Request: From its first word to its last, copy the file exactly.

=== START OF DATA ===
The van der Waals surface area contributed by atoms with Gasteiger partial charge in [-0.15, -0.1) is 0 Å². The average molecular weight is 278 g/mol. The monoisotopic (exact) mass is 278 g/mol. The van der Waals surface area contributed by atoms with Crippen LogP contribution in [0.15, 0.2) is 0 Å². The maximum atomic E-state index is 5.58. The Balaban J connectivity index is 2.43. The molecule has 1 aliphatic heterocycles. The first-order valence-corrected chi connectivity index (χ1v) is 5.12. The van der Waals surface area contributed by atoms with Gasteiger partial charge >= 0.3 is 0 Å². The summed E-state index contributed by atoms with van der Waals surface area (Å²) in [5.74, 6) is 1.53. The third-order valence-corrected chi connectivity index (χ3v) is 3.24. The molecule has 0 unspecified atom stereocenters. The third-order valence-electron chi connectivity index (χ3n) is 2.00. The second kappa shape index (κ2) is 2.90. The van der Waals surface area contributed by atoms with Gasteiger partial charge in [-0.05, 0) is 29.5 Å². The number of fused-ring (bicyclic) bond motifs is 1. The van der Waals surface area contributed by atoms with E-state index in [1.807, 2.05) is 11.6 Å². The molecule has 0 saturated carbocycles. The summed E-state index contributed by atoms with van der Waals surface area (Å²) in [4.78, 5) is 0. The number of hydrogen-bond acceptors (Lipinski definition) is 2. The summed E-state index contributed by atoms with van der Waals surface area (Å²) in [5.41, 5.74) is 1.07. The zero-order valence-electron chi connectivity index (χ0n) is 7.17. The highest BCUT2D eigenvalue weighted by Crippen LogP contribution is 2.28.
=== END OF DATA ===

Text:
The van der Waals surface area contributed by atoms with Gasteiger partial charge in [-0.15, -0.1) is 0 Å². The average molecular weight is 278 g/mol. The monoisotopic (exact) mass is 278 g/mol. The van der Waals surface area contributed by atoms with Crippen LogP contribution in [0.15, 0.2) is 0 Å². The maximum atomic E-state index is 5.58. The Balaban J connectivity index is 2.43. The molecule has 1 aliphatic heterocycles. The first-order valence-corrected chi connectivity index (χ1v) is 5.12. The van der Waals surface area contributed by atoms with Gasteiger partial charge >= 0.3 is 0 Å². The summed E-state index contributed by atoms with van der Waals surface area (Å²) in [5.74, 6) is 1.53. The third-order valence-corrected chi connectivity index (χ3v) is 3.24. The molecule has 0 unspecified atom stereocenters. The third-order valence-electron chi connectivity index (χ3n) is 2.00. The second kappa shape index (κ2) is 2.90. The van der Waals surface area contributed by atoms with Gasteiger partial charge in [-0.05, 0) is 29.5 Å². The number of fused-ring (bicyclic) bond motifs is 1. The van der Waals surface area contributed by atoms with E-state index in [1.807, 2.05) is 11.6 Å². The molecule has 0 saturated carbocycles. The summed E-state index contributed by atoms with van der Waals surface area (Å²) in [4.78, 5) is 0. The number of hydrogen-bond acceptors (Lipinski definition) is 2. The summed E-state index contributed by atoms with van der Waals surface area (Å²) in [5.41, 5.74) is 1.07. The zero-order valence-electron chi connectivity index (χ0n) is 7.17. The highest BCUT2D eigenvalue weighted by Crippen LogP contribution is 2.28.